John GilbertJohn Gilbert is a lifetime Minnesotan and career journalist, specializing in cars and sports during and since spending 30 years at the Minneapolis Tribune, now the Star Tribune. More recently, he has continued translating the high-tech world of autos and sharing his passionate insights as a freelance writer/photographer/broadcaster. A member of the prestigious North American Car and Truck of the Year jury since 1993. John can be heard Monday-Friday from 9-11am on 610 KDAL(www.kdal610.com) on the "John Gilbert Show," and writes a column in the Duluth Reader.

    For those who want to keep up with John Gilbert's view of sports, mainly hockey with a Minnesota slant, click on the following:

    Click here for sports

  • Exhaust Notes:

    More and more cars are offering steering-wheel paddles to allow drivers manual control over automatic or CVT transmissions. A good idea might be to standardize them. Most allow upshifting by pulling on the right-side paddle and downshifting with the left. But a recent road-test of the new Porsche Panamera, the paddles for the slick PDK direct-sequential gearbox were counter-intuitive -- both the right or left thumb paddles could upshift or downshift, but pushing on either one would upshift, and pulling back on either paddle downshifted. I enjoy using paddles, but I spent the full week trying not to downshift when I wanted to upshift. A little simple standardization would alleviate the problem.

    The Mitsubishi Lancer Evolution has the best paddle system, and Infiniti has made the best mainstream copy of that system for the new Q50, and other sporty models. And why not? It's simply the best. In both, the paddles are long, slender magnesium strips, affixed to the steering column rather than the steering wheel. Pull on the right paddle and upshift, pull on the left and downshift. The beauty is that while needing to upshift in a tight curve might cause a driver to lose the steering wheel paddle for an instant, but having the paddles long, and fixed, means no matter how hard the steering wheel is cranked, reaching anywhere on the right puts the upshift paddle on your fingertips.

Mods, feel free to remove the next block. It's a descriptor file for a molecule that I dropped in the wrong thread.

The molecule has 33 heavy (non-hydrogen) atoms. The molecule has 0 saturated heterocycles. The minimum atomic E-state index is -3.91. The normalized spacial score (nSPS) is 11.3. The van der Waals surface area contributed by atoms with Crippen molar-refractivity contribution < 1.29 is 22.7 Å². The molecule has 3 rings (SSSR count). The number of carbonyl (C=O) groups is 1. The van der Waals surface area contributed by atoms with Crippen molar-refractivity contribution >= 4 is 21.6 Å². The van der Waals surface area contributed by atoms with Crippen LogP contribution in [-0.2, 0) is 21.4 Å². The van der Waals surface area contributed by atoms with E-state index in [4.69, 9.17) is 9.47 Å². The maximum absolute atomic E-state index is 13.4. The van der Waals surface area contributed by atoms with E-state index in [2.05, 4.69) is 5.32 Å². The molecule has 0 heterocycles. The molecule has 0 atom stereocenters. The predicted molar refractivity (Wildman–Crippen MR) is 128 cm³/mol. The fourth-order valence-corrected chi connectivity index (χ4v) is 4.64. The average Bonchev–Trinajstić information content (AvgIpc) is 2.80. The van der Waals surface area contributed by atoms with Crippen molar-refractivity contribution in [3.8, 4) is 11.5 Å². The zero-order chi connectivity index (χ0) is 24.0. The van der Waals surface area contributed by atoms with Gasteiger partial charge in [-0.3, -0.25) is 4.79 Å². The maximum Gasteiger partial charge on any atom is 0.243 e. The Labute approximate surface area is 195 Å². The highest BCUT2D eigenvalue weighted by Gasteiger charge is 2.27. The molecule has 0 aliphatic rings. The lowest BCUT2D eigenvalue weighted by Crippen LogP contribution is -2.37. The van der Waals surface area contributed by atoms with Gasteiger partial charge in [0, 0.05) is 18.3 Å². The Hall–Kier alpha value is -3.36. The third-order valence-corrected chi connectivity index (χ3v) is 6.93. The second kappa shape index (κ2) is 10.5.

Even in snow-country, a few stubborn old-school drivers want to stick with rear-wheel drive, but the vast majority realize the clear superiority of front-wheel drive. Going to all-wheel drive, naturally, is the all-out best. But the majority of drivers facing icy roadways complain about traction for going, stopping and steering with all configurations. They overlook the simple but total influence of having the right tires can make. There are several companies that make good all-season or snow tires, but there are precious few that are exceptional. The Bridgestone Blizzak continues to be the best=known and most popular, but in places like Duluth, MN., where scaling 10-12 blocks of 20-30 degree hills is a daily challenge, my favorite is the Nokian WR. Made without compromising tread compound, the Nokians maintain their flexibility no matter how cold it gets, so they stick, even on icy streets, and can turn a skittish car into a winter-beater.